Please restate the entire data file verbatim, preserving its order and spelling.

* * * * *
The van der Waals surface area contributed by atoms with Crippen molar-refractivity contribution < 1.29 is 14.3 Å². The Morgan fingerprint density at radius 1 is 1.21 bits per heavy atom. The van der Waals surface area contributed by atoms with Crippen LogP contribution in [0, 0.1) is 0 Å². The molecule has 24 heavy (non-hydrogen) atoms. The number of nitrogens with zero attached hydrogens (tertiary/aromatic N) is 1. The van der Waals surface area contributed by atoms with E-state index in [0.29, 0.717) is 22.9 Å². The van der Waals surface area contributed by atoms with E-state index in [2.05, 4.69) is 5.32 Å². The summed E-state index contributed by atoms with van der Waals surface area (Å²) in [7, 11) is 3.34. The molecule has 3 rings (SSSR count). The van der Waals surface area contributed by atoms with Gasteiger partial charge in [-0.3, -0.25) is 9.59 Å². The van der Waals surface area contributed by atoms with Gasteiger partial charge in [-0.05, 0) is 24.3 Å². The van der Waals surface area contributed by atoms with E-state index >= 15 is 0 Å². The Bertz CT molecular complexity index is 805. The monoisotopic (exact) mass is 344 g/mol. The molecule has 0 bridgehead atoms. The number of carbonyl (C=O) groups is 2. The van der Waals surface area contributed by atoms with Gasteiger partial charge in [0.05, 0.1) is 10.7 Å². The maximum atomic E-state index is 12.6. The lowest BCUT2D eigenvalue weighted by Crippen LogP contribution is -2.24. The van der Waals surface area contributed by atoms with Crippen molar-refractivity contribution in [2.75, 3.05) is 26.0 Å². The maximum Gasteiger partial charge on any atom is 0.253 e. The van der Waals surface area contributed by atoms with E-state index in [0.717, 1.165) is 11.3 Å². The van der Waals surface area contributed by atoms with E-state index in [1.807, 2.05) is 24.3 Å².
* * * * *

The van der Waals surface area contributed by atoms with Crippen molar-refractivity contribution < 1.29 is 14.3 Å². The Morgan fingerprint density at radius 1 is 1.21 bits per heavy atom. The van der Waals surface area contributed by atoms with Crippen LogP contribution in [0, 0.1) is 0 Å². The molecule has 24 heavy (non-hydrogen) atoms. The number of nitrogens with zero attached hydrogens (tertiary/aromatic N) is 1. The van der Waals surface area contributed by atoms with E-state index in [0.29, 0.717) is 22.9 Å². The van der Waals surface area contributed by atoms with E-state index in [2.05, 4.69) is 5.32 Å². The summed E-state index contributed by atoms with van der Waals surface area (Å²) in [7, 11) is 3.34. The molecule has 3 rings (SSSR count). The van der Waals surface area contributed by atoms with Gasteiger partial charge in [-0.3, -0.25) is 9.59 Å². The van der Waals surface area contributed by atoms with Gasteiger partial charge in [-0.05, 0) is 24.3 Å². The van der Waals surface area contributed by atoms with E-state index >= 15 is 0 Å². The Bertz CT molecular complexity index is 805. The monoisotopic (exact) mass is 344 g/mol. The molecule has 0 bridgehead atoms. The number of carbonyl (C=O) groups is 2. The van der Waals surface area contributed by atoms with Gasteiger partial charge in [0.05, 0.1) is 10.7 Å². The maximum atomic E-state index is 12.6. The lowest BCUT2D eigenvalue weighted by Crippen LogP contribution is -2.24. The van der Waals surface area contributed by atoms with Crippen molar-refractivity contribution in [2.75, 3.05) is 26.0 Å². The maximum Gasteiger partial charge on any atom is 0.253 e. The van der Waals surface area contributed by atoms with E-state index in [0.717, 1.165) is 11.3 Å². The van der Waals surface area contributed by atoms with E-state index in [1.807, 2.05) is 24.3 Å².